Public Relations & Social Marketing Insight
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Public Relations & Social Marketing Insight
Social marketing, PR insight & thought leadership - from The PR Coach
Curated by Jeff Domansky
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Scooped by Jeff Domansky
June 25, 2017 10:32 AM
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30 Conversion-Boosting Lessons Learned from Viewing 18,250,000 Ads

30 Conversion-Boosting Lessons Learned from Viewing 18,250,000 Ads | Public Relations & Social Marketing Insight | Scoop.it

So let’s do the math. Ten years is 3,650 days. Multiply that by 5,000 ads per day, and you get an unbelievable number: 18,250,000.


My jaw dropped when I realized that. I’ve seen over 18 million ads in the last decade.


In all that time, I’ve learned a lot, especially about conversions.And that’s what I want to talk about today. I’m going to distil everything I’ve learned from those 18 million ads and break it down into bite-sized, actionable tips for you.


To make things as relevant as possible, I’m going to address display ads specifically. Display ads are among the most popular and widely used digital advertising methods today....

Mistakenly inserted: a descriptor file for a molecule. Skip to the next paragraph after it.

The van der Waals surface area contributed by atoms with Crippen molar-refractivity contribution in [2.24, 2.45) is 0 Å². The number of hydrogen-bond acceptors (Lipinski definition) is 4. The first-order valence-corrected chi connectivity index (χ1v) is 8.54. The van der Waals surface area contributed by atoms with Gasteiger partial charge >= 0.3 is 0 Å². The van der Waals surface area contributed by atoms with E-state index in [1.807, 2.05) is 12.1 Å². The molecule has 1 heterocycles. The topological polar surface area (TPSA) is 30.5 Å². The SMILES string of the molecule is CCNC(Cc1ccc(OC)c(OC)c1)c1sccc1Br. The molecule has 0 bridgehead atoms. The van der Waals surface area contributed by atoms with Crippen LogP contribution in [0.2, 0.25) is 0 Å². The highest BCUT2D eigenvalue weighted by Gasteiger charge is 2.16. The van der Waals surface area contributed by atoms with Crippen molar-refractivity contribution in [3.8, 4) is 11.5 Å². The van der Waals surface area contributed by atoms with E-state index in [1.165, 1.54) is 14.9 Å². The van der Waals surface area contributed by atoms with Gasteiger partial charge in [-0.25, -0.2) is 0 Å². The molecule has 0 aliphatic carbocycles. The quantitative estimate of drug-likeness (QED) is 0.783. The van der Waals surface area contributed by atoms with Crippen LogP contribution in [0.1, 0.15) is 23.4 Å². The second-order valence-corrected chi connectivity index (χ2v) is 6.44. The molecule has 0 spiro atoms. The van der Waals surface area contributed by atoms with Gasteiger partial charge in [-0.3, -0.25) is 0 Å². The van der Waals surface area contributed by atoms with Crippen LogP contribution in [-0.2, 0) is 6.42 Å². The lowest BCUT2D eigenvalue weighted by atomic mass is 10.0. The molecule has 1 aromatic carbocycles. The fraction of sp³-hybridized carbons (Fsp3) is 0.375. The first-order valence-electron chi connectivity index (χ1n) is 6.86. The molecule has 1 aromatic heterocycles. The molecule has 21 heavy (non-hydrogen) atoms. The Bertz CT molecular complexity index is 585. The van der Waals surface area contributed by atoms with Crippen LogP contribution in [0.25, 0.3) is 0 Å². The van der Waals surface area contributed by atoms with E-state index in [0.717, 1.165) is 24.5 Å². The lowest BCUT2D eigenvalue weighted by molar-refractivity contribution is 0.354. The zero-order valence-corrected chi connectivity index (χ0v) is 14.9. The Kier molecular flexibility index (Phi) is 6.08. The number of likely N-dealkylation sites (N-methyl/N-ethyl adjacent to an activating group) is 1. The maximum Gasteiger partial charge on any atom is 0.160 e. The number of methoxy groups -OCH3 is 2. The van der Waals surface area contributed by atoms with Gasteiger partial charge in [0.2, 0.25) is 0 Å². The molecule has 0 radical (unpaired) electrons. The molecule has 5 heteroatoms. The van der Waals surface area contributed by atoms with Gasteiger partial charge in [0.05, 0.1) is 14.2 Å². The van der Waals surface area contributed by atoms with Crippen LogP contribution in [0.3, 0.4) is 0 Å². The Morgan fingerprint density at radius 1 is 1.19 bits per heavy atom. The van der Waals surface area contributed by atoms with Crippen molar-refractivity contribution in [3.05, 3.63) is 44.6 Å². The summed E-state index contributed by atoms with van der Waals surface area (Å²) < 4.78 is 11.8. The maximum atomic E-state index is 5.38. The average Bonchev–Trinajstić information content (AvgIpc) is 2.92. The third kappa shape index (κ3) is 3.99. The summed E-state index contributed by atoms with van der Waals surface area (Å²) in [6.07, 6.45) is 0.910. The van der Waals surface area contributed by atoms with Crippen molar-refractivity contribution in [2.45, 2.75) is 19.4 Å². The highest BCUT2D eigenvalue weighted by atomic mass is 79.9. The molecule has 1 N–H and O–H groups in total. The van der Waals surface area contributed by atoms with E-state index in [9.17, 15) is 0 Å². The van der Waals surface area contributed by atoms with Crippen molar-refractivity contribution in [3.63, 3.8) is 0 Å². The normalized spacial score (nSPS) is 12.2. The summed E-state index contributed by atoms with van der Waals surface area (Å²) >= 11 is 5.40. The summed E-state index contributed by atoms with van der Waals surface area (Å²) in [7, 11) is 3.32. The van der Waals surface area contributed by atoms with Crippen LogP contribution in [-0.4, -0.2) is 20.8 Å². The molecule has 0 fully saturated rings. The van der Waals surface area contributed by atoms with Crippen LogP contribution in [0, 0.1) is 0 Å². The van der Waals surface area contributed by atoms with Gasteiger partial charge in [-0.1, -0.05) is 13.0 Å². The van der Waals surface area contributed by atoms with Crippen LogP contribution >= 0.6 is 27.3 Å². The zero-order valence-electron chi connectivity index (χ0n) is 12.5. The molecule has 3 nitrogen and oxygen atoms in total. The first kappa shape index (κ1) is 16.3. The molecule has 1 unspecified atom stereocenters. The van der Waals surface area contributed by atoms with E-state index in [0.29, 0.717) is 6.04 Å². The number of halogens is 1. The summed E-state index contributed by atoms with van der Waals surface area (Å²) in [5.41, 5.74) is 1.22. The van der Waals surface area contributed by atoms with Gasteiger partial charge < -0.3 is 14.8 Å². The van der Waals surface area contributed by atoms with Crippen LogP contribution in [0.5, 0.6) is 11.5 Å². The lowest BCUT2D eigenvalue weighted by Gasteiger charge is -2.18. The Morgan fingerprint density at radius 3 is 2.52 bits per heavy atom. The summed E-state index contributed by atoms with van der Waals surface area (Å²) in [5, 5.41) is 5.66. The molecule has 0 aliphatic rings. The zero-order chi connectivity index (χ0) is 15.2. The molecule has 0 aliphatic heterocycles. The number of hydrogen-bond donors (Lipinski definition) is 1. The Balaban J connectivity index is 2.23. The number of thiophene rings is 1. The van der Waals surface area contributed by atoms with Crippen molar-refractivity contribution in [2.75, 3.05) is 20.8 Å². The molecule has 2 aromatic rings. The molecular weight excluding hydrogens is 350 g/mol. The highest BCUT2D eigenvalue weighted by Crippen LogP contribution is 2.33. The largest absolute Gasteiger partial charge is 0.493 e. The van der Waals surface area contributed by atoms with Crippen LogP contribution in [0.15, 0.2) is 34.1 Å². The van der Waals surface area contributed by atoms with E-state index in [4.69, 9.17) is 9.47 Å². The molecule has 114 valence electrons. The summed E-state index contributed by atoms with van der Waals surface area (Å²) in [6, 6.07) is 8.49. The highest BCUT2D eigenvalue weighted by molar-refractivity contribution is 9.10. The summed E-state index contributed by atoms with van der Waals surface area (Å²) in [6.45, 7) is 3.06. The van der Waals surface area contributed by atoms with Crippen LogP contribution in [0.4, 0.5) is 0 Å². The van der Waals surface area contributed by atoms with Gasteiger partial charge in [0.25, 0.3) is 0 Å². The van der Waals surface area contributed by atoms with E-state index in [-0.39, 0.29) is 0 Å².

Jeff Domansky's insight:

Neil Patel shares what he learned from a lifetime of ads. Useful insights.

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March 22, 2017 2:30 AM
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Four Visual Neuromarketing Hacks to Boost Your Branding

Four Visual Neuromarketing Hacks to Boost Your Branding | Public Relations & Social Marketing Insight | Scoop.it

Let's start with a story.


To analyze the effectiveness of its TV commercial storyboard, Makro, an international digital and in-store retailer, asked neuroscience research firm Neurensics to conduct an f-MRI study to determine people's reactions.


The experiments showed that the storyboard scored lower than average in effectiveness: "It activated more negative than positive emotions. In particular, the storyboard did not activate decent levels of trust and expectation. The overall result was a negative score on influencing buying behavior."


The experts' advice to Makro was to eliminate the scenes that provoked anger and rejection, to mention the company's end-value, resolve some elements of the plot, and add music with a climax.